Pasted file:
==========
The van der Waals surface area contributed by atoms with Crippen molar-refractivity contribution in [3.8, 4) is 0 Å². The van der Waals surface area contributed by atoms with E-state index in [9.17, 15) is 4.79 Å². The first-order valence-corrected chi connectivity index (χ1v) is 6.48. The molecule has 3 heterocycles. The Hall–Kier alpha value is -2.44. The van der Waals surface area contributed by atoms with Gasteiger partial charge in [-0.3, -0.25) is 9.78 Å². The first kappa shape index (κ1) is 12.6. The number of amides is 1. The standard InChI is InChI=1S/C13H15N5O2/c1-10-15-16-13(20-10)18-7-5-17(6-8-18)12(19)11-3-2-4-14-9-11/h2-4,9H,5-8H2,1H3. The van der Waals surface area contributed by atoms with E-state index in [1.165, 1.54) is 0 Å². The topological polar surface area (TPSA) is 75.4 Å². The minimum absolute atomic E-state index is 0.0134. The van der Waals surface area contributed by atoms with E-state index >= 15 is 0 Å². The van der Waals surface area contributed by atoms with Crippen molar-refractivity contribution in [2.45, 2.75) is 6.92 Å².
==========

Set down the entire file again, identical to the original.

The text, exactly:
The van der Waals surface area contributed by atoms with Crippen molar-refractivity contribution in [3.8, 4) is 0 Å². The van der Waals surface area contributed by atoms with E-state index in [9.17, 15) is 4.79 Å². The first-order valence-corrected chi connectivity index (χ1v) is 6.48. The molecule has 3 heterocycles. The Hall–Kier alpha value is -2.44. The van der Waals surface area contributed by atoms with Gasteiger partial charge in [-0.3, -0.25) is 9.78 Å². The first kappa shape index (κ1) is 12.6. The number of amides is 1. The standard InChI is InChI=1S/C13H15N5O2/c1-10-15-16-13(20-10)18-7-5-17(6-8-18)12(19)11-3-2-4-14-9-11/h2-4,9H,5-8H2,1H3. The van der Waals surface area contributed by atoms with E-state index in [1.165, 1.54) is 0 Å². The topological polar surface area (TPSA) is 75.4 Å². The minimum absolute atomic E-state index is 0.0134. The van der Waals surface area contributed by atoms with E-state index >= 15 is 0 Å². The van der Waals surface area contributed by atoms with Crippen molar-refractivity contribution in [2.45, 2.75) is 6.92 Å².